Little by little, we learn more about the way the affair ended, maintained and started. All of the little scenes offer more and more insight into the character’s motivations, the stage-design with its revolving floor and quick changes resembling a ticking clock making the progression easy to follow and adding to the effect of an unfolding flower of a story.
Hiddleston’s approach to the role is not playing a jilted lover, or a husband with a bruised ego, he shows actual hurt covered up by overcompensation, either with casualness or with drinking, laughing and talking too much. He manages to portray the journey of a husband clearly devoted to his wife, who shows signs of mistrust, hides his pain and accepts his faith all in the course of a couple of scenes. Watching him go from tender moments with his wife and later, daughter, to seeing him enraged, hurt and lashing out, is a true treat.
His work is matched by the other two actors in the play on every level, especially Zawe Ashton, who shows a wide range while portraying the character of Emma. We see her change demeanour, speech and facial expressions completely depending on the scene and her scene partner. She manages to portray Emma’s reasons for actually committing to the affair, because she shows the audience the different sides of her character brought out by the two different men in her life. She accomplishes that sometimes only with subtle movements, tilting her head a certain way or one touch to her partner’s arm. Throughout the play, the audience can try to understand the reasons behind her actions, while still seeing her vulnerable side or the mistakes she has made.
Charlie Cox’s way of playing Jerry has certainly shown me a new way of seeing him as an actor. I had not previously seen Cox on stage and was thoroughly impressed with his work in this play. In stories about affairs or betrayal, we as an audience have a tendency to blame it on one or both parties involved (“Her husband got bored of her because she didn’t make an effort!”, “He/she seduced her/him!”), but not in this play. The audience sympathizes with all parties involved, mostly due to the fact that all characters are well-rounded and portrayed in such a way that everyone gets a chance to observe and understand them as they tell the story of their “betrayal”. In the beginning, Jerry does seem a bit cocky, teasing Emma and making not-so-subtle hints at their intimate past. Cox flirts, laughs, but still shows his own affection towards his past lover, his hurt feelings and broken heart. Over the play, he manages to show Jerry’s own insecurities, his bond with Robert and Emma and the conflict that results from both of these relationships.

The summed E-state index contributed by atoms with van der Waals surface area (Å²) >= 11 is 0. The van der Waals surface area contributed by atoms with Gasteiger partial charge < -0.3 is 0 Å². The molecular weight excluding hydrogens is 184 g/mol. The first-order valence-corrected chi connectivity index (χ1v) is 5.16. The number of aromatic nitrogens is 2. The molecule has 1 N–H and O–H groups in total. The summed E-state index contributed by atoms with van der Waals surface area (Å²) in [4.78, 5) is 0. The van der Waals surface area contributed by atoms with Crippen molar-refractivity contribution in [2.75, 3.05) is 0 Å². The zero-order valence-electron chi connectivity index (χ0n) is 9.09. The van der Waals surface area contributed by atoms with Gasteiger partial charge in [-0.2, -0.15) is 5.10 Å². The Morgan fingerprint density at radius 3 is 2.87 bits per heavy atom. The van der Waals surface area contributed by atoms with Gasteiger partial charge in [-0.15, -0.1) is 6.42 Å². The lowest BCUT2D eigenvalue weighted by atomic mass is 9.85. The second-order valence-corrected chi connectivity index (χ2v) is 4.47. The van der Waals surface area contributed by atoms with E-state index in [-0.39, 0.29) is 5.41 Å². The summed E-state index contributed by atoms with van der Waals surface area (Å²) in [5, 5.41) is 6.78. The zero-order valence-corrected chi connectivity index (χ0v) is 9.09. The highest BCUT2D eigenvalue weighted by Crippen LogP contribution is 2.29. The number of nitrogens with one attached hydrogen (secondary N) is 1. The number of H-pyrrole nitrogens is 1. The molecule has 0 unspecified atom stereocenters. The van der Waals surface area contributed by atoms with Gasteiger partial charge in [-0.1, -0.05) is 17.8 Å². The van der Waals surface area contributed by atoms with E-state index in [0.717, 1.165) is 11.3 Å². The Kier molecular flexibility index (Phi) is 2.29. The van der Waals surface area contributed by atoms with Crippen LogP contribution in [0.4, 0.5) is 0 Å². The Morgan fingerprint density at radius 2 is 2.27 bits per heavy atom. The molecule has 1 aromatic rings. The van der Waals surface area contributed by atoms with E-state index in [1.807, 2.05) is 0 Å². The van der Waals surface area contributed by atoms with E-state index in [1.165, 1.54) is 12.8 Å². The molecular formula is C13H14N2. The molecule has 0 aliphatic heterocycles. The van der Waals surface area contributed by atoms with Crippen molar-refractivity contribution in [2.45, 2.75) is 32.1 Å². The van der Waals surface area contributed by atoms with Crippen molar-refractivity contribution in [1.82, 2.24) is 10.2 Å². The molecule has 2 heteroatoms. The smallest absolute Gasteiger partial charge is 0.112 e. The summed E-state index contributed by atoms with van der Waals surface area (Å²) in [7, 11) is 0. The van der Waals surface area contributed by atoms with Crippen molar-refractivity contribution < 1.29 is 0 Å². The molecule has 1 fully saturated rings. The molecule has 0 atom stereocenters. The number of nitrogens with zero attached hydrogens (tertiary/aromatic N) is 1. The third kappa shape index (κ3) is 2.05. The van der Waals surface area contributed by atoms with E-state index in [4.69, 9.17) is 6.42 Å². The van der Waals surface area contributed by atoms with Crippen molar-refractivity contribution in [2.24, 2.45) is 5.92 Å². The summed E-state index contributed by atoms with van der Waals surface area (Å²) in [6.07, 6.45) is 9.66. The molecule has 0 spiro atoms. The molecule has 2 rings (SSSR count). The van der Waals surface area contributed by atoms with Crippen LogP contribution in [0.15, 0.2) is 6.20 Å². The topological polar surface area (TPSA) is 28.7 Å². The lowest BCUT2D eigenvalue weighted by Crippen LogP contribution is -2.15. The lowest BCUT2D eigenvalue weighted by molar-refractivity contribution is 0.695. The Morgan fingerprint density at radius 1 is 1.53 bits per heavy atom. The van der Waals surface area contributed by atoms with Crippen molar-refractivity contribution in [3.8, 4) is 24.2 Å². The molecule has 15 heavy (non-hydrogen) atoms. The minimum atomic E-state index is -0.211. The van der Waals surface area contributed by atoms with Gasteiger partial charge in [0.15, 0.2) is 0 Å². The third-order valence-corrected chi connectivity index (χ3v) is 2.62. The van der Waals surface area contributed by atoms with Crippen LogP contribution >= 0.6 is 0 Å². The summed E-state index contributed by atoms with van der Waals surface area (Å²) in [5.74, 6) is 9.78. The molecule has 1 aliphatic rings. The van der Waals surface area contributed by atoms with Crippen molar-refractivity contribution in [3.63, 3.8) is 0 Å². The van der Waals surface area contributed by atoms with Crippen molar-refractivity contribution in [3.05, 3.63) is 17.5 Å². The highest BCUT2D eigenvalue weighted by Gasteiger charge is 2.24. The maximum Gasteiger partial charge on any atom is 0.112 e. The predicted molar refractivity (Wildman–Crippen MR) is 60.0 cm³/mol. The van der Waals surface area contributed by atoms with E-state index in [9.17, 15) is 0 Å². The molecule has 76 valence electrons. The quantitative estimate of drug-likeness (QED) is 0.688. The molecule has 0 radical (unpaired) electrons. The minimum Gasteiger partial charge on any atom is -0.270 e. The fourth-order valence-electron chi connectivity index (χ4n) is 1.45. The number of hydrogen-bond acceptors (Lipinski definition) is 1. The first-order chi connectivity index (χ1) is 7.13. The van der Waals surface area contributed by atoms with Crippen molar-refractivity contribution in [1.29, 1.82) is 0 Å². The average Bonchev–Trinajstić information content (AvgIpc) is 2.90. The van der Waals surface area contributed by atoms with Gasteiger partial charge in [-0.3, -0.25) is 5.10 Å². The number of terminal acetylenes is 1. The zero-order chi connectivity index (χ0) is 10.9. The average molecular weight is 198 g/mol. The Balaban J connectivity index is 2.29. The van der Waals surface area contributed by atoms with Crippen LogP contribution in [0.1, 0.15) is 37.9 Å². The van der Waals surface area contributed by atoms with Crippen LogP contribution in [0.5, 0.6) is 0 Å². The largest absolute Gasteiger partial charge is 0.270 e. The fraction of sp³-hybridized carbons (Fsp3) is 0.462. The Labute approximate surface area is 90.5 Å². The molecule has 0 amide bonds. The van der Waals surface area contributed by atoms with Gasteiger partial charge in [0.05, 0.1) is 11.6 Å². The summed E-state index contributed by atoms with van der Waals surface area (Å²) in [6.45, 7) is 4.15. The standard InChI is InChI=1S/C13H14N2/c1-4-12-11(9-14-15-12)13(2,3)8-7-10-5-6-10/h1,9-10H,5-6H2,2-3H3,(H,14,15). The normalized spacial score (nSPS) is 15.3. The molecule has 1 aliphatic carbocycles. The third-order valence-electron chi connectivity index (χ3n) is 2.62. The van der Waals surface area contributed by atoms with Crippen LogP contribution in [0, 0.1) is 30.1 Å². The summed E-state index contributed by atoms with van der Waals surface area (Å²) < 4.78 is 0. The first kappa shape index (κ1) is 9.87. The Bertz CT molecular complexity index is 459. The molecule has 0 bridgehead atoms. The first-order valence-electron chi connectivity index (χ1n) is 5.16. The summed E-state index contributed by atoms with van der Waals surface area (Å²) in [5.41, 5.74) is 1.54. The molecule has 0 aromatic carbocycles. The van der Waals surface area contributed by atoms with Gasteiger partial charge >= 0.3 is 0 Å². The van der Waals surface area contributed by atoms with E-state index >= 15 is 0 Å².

Finally, the play closes with a scene of the night were Jerry first confesses his feelings for Emma. With the background story the play provided, this scene gains a tremendous impact, because the audience witnesses three people in a triangle of love and affection towards one another, captivated by passion, impulse and trust. This play doesn’t need a dramatic climax, because the end of the play takes us right back to the beginning, telling a tale of love more than one of betrayal.
If you have a chance to see it, I highly recommend committing to this unique theatre experience. It has humor, a love story and a story of a breaking friendship being mended and broken again and on top of that a brilliant cast of actors who fuel each other in their strong performances.
‘Betrayal’ has recently been extended to run until June 8, tickets can be bought here.